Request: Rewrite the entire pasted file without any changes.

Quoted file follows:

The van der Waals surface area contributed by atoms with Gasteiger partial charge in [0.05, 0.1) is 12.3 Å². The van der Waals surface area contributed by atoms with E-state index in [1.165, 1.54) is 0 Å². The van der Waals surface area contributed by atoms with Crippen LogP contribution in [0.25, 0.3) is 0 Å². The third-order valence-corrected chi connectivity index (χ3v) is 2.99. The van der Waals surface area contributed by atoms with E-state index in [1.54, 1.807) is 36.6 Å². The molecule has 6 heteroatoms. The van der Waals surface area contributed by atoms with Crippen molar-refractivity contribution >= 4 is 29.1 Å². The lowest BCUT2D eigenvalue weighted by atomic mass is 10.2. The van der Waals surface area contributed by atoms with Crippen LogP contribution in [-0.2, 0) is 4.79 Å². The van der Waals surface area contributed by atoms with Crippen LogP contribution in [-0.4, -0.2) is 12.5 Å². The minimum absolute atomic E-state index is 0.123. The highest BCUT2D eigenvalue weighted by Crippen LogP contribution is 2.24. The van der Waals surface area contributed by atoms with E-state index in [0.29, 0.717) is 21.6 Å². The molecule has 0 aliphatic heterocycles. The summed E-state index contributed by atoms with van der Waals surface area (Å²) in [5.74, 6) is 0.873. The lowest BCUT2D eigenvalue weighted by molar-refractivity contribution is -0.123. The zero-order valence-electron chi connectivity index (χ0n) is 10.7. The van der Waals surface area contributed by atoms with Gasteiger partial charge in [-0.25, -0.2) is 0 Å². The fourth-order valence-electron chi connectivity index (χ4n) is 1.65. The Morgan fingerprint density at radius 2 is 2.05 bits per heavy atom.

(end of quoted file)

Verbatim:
The van der Waals surface area contributed by atoms with Gasteiger partial charge in [0.05, 0.1) is 12.3 Å². The van der Waals surface area contributed by atoms with E-state index in [1.165, 1.54) is 0 Å². The van der Waals surface area contributed by atoms with Crippen LogP contribution in [0.25, 0.3) is 0 Å². The third-order valence-corrected chi connectivity index (χ3v) is 2.99. The van der Waals surface area contributed by atoms with E-state index in [1.54, 1.807) is 36.6 Å². The molecule has 6 heteroatoms. The van der Waals surface area contributed by atoms with Crippen molar-refractivity contribution >= 4 is 29.1 Å². The lowest BCUT2D eigenvalue weighted by atomic mass is 10.2. The van der Waals surface area contributed by atoms with Crippen LogP contribution in [-0.2, 0) is 4.79 Å². The van der Waals surface area contributed by atoms with Crippen LogP contribution in [-0.4, -0.2) is 12.5 Å². The minimum absolute atomic E-state index is 0.123. The highest BCUT2D eigenvalue weighted by Crippen LogP contribution is 2.24. The van der Waals surface area contributed by atoms with E-state index in [0.29, 0.717) is 21.6 Å². The molecule has 0 aliphatic heterocycles. The summed E-state index contributed by atoms with van der Waals surface area (Å²) in [5.74, 6) is 0.873. The lowest BCUT2D eigenvalue weighted by molar-refractivity contribution is -0.123. The zero-order valence-electron chi connectivity index (χ0n) is 10.7. The van der Waals surface area contributed by atoms with Gasteiger partial charge in [-0.25, -0.2) is 0 Å². The fourth-order valence-electron chi connectivity index (χ4n) is 1.65. The Morgan fingerprint density at radius 2 is 2.05 bits per heavy atom.